Brexit: Theresa May's government faces no confidence vote

UK Labour leader Jeremy Corbyn has tabled a motion of no confidence in Theresa May's government after MPs rejected her Brexit deal. 

MPs voted on Ms May's Brexit deal on Tuesday (local time), with 432 votes to 202 - a majority of 230.

Mr Corbyn addressed the House on Tuesday (local time) saying the rejection of Ms May's deal is the biggest defeat for the government since the 1920s. 

He has tabled a no confidence motion in the current Tory government, which has been confirmed and will be debated and voted upon on Wednesday at 7pm (local time). 

Ms May said she will return to the EU to consider new plans. She will also hold talks with opposition parties about an alternative approach to Britain exiting the EU. 

In a statement to MPs following the vote, she said it is clear that the House does not support the deal she came to with EU officials. 

"People, particularly EU citizens who have made their home here and UK citizens living in the EU, deserve clarity on these questions as soon as possible," she said.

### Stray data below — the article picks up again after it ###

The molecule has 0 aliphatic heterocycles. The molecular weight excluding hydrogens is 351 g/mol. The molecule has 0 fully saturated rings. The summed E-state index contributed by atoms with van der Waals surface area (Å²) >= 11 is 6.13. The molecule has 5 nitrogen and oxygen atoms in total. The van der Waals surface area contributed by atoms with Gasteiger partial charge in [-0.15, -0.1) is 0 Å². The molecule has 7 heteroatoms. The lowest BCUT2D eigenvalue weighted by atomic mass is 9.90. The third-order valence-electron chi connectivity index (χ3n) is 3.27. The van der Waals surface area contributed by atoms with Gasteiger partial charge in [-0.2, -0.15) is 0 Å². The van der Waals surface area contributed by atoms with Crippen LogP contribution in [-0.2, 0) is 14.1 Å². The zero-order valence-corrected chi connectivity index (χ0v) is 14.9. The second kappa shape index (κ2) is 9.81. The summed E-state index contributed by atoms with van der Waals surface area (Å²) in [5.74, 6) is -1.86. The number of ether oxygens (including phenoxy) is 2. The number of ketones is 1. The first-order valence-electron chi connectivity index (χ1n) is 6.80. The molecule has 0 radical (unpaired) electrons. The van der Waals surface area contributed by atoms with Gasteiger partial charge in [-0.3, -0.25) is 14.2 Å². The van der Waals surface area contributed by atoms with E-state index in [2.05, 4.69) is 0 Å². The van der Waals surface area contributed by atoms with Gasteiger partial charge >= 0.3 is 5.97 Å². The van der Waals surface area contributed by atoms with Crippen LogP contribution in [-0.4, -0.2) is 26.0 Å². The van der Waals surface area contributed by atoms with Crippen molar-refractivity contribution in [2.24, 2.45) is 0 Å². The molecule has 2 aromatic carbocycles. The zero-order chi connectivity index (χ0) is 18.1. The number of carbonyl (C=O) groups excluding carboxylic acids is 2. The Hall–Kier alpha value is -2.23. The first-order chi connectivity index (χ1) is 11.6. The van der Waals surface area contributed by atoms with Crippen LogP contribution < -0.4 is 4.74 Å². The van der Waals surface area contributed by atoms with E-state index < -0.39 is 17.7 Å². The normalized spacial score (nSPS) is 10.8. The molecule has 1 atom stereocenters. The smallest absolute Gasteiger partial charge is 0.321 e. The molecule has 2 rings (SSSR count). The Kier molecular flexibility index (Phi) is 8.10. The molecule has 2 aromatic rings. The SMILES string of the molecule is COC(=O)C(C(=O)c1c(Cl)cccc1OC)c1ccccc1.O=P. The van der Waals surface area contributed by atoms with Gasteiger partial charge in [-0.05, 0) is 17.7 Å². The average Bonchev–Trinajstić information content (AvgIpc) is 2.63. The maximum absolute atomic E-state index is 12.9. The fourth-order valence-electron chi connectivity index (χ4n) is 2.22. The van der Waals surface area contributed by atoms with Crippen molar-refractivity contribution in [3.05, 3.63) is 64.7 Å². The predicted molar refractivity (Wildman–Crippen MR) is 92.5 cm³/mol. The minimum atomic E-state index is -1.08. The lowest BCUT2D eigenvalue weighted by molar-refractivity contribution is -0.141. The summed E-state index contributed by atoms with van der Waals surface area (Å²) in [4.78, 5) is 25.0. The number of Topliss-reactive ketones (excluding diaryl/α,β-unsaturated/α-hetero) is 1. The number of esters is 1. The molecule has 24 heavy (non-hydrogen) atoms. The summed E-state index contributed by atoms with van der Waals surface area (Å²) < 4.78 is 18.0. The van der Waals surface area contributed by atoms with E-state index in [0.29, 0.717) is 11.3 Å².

Looking ahead, Ms May said if her government survives a no confidence vote, she will then proceed to meet with opposition parties to discuss what they want from a Brexit deal.

"The Government will approach these meetings in a constructive spirit, but given the urgent need to make progress, we must focus on ideas that are genuinely negotiable and have sufficient support in this House."

Donald Tusk, the president of the European Council, said in a statement that he regrets the outcome of the vote, and he urged the UK government to "clarify its intentions with respect to next steps as soon as possible". 

"The EU27 will remain united and responsible as we have been throughout the entire process and will seek to reduce the damage caused by Brexit," he said. 

"We will continue our preparations for all outcomes, including a no-deal scenario. The risk of a disorderly exit has increased with this vote, and while we do not want this to happen, we will be prepared for it."

He said on Twitter: "If a deal is impossible, and no one wants no deal, then who will finally have the courage to say what the only positive solution is?"

Anti-Brexit politicians have reportedly published proposed legislation to bring about another referendum to ask they public, again, if they want to remain in the EU.